A volcano used in the filming of The Lord of the Rings has erupted, spewing hot ash high into the atmosphere.
Mount Tongariro has erupted in New Zealand, startling hikers and scientists alike. The volcano, and much of Tongariro national park, is famous for portraying the blasted landscape of Mordor in Peter Jackson's The Lord of the Rings movie trilogy. The scientists were caught by surprise because they were watching another nearby volcano for activity. The hikers were surprised because, according to local Clint Green, "all of a sudden a towering black plume just began erupting very quickly, skyrocketing up, at first I didn't believe what I was seeing." Among the surprised hikers were 90 schoolchildren, whose teachers caught the eruption on video. A spokesperson for GNS Science, the official monitoring organization, said "it was completely unexpected, there were no warning signs beforehand. We were watching Ruapehu waiting for an eruption and instead this came out of nowhere."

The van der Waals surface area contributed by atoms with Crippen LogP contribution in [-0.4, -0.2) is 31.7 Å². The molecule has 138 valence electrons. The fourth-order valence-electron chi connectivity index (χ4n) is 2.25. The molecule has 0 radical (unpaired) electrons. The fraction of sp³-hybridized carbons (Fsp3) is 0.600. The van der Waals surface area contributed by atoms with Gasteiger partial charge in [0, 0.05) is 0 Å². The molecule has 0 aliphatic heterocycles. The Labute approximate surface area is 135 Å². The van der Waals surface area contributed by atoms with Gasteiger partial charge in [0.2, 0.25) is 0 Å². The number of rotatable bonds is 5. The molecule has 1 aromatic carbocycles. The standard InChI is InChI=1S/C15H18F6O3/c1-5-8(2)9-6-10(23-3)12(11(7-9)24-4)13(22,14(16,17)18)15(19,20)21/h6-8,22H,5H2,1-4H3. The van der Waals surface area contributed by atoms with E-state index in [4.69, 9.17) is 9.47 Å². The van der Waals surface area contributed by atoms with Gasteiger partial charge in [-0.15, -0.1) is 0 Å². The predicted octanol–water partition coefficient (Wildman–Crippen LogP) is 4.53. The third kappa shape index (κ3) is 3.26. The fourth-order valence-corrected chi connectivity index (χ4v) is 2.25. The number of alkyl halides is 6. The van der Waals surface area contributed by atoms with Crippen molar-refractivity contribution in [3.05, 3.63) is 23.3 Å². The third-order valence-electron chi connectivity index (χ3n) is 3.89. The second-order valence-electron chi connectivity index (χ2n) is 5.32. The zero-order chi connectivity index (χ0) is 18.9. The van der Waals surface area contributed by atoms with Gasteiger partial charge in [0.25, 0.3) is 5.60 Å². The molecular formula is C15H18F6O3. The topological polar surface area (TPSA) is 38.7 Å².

Ruapehu, which was expected to erupt some time soon, is nearby - and is perhaps Mordor's more famous volcano. Ruapehu is Amon Amarth, Orodruin, also known as Mount Doom. At least, it stood in for Mount Doom in The Lord of the Rings. Ruapehu has recently had a buildup of pressure in a subterranean vent. Tongariro erupted earlier this year, briefly, for the first time in a hundred years, but wasn't due to erupt again this year. GNS said it was impossible to know whether or not the buildup in Ruapehu and the eruption of Tongariro were linked. The ash cloud reportedly climbed about 4,000m into the air. Locals were told to expect light ashfall over the next few days, which should complete the illusion that they live in a grim, despairing land ruled by a dark lord.
Source: Discovery news